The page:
6. A capacitor discharge type ignition system according to claim 5, wherein said first reactor is a saturable reactor.

7. A capacitor discharge type ignition system comprising a DC-to-DC converter, a first capacitor charged by the output voltage of said DC-to-DC converter, a discharging circuit, through which said first capacitor is discharged, said discharging circuit including a second capacitor, the primary winding of an ignition coil and a switching element connected in series, a first reactor connected in parallel with the series circuit of said second capacitor and said primary winding, and a series circuit including a third capacitor and a second reactor, said last-mentioned series circuit being connected in parallel with the series circuit of said second capacitor and said primary winding.

8. A capacitor discharge type ignition system according to claim 7, wherein said first and second reactors are saturable reactors.

9 A capacitor discharge type ignition system comprising a DC-to-DC converter, a first capacitor charged by the output voltage of said DC-to-DC converter, a discharging circuit, through which said first capacitor is discharged, said discharging circuit including a second capacitor, the primary winding of an ignition coil and a switching element connected in series, a first reactor connected to the output terminal of said DC-to- DC converter, 2 third capacitor charged by the output voltage of said DC-to-DC converter through said first reactor, and a second reactor connected between the connection between said first reactor and said third capacitor and the connection between said primary winding and said switching element.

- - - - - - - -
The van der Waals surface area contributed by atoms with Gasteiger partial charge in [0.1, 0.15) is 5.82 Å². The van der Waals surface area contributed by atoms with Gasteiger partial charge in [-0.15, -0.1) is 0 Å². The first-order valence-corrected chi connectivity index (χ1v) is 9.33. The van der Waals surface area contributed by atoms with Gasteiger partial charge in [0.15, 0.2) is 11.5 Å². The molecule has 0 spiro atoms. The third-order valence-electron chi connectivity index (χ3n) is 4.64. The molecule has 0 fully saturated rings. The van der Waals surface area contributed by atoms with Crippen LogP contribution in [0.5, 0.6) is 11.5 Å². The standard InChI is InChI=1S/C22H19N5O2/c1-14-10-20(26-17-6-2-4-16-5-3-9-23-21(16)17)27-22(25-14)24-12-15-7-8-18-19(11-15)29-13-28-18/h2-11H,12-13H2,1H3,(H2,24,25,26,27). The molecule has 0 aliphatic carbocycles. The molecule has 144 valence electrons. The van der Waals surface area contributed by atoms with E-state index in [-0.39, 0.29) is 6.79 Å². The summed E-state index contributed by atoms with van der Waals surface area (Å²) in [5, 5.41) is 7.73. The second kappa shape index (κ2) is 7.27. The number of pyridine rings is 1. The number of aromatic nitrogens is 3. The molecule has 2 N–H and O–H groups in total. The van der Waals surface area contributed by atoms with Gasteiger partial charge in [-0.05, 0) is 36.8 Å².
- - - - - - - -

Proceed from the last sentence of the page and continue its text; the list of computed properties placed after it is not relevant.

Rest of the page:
10. A capacitor discharge type ignition system according to claim 9, wherein said first reactor is saturable reactor.

1!. A capacitor discharge type ignition system comprising a DC-to-DC converter, a first capacitor charged by the output voltage of said DC-to-DC converter, a discharging circuit, through which said first capacitor is discharged, said discharging circuit including a first reactor, the primary winding of an ignition coil and a switching element is connected in series, a first series circuit including said first reactor and a second capacitor and connected in parallel with said first capacitor, and a second series circuit including a second reactor and a third capacitor and connected in parallel with said switching element.

12. A capacitor discharge type ignition system comprising:

a DCto-DC converter,

at least one first capacitor charged by the output voltage of said DC-to-DC converter,

a series circuit including an ignition coil primary winding and a switching device adapted to be turned on and off,